Symphony of the Seas surprises and delights with tech touches

Symphony of the Seas surprises and delights with tech touches
Photo Credit: Tom Stieghorst

ONBOARD THE SYMPHONY OF THE SEAS -- I didn't expect this ship, the fourth in the Oasis class, to hold many surprises.

Happy to say, I was wrong.

There are some fresh things to see and do on the massive, 228,081-gross-ton ship, the new holder, by about 1,100 gross tons, of the title of world's largest cruise ship.

One of the most charming innovations is also the simplest: The staircase leading up to the Windjammer Cafe sounds musical notes, and the treads briefly light up when you step on the them. The effect calls to mind the scene in the movie "Big" when actor Tom Hanks steps out notes on a giant keyboard laid out on the floor.

Richard Fain, chairman of Royal Caribbean Cruises Ltd., said the Symphony is the first ship to include such a staircase, the result of an effort to build a little more zing into a mundane feature.

Shuffleboard at the Playmakers sports bar and arcade.
Shuffleboard at the Playmakers sports bar and arcade. Photo Credit: Tom Stieghorst

"We decided we needed to do something to essentially energize the stairs," Fain said.

The feature provides a little bit of serendipitous delight, and passengers can't quite trust it is happening the first time they experience it.

"It's kind of unexpected," Fain said. "There's no sign, there's no explanation. It's just fun."

Another delight is a modern art installation dubbed The Big Wonder. The structure is found in the ship's forward Solarium and functions like a giant canopy over one of the bars.

Weighing in at seven tons, The Big Wonder is an aluminum framework in a curving and recurving organic shape, covered with 3,800 triangular pieces made of dichroic acrylic. The material has a subtle, mirror-like finish and an iridescent quality that changes color with the viewing angle.

In addition, The Big Wonder is lit from inside with strings of LEDs that slowly modulate their color at night.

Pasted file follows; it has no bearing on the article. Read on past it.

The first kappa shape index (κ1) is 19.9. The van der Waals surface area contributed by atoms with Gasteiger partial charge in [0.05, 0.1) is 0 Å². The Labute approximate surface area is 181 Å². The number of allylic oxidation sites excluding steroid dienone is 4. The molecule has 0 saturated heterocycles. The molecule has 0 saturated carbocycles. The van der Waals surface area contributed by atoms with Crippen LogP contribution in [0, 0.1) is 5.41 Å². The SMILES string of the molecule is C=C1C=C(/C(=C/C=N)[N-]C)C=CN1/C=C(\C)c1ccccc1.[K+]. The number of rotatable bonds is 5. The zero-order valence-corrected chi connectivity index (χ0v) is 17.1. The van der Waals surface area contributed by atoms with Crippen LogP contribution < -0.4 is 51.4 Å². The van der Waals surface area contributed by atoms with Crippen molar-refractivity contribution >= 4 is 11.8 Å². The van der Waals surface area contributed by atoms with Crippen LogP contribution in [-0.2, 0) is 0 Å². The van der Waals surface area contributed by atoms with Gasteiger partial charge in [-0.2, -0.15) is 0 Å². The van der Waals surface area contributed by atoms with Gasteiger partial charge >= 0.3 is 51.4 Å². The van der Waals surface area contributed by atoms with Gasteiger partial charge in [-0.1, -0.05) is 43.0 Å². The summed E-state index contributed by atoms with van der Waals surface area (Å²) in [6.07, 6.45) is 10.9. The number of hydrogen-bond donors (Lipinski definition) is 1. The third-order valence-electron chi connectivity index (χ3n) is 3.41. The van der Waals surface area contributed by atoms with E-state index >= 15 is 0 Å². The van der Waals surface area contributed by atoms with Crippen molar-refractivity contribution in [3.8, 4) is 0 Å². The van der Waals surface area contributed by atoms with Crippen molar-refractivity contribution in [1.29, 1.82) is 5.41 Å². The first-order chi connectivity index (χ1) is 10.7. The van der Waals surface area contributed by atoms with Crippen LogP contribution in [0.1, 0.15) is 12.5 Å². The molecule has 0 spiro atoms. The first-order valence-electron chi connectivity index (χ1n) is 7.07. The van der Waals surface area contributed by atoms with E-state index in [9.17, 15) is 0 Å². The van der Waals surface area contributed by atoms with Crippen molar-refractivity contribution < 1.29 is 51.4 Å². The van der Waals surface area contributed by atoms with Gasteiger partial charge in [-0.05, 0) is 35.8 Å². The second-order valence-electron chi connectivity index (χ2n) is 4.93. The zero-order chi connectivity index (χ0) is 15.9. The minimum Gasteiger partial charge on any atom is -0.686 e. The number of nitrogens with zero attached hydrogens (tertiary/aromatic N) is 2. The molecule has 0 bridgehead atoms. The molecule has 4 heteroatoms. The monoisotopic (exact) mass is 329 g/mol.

The piece was produced by SoftLab, a New York studio that specializes in such materials.

On the preview cruise, workers were still installing some of the individually numbered triangles into the framework. Once in place, the structure becomes self-reinforcing, like a geodesic dome, Fain said.

It should be noted that The Big Wonder was about the only item I could see on the Symphony that had not yet been completed. Royal Caribbean International president Michael Bayley said the line has become more careful since receiving criticism for bringing the Symphony's predecessor, the Harmony of the Seas, out of the yard with multiple areas incomplete.

Other surprises I encountered on the Symphony were not in the hardware, but in the soft aspects, especially the entertainment.

The Big Wonder art installation also serves as a canopy over a bar in the Solarium.
The Big Wonder art installation also serves as a canopy over a bar in the Solarium. Photo Credit: Tom Stieghorst

The most stunning, I think, is the three-minute introduction to the new ice show, "1977," which will undoubtedly be publicized on social media. It involves the simultaneous flying of 48 tiny drones, each bearing a small light that changes color.

The drones, in seemingly random flight at first, give the appearance of fireflies on a summer night. Eventually, they fly in more ordered formations, bopping and buzzing to the Who's 1967 anthem, "I Can See for Miles."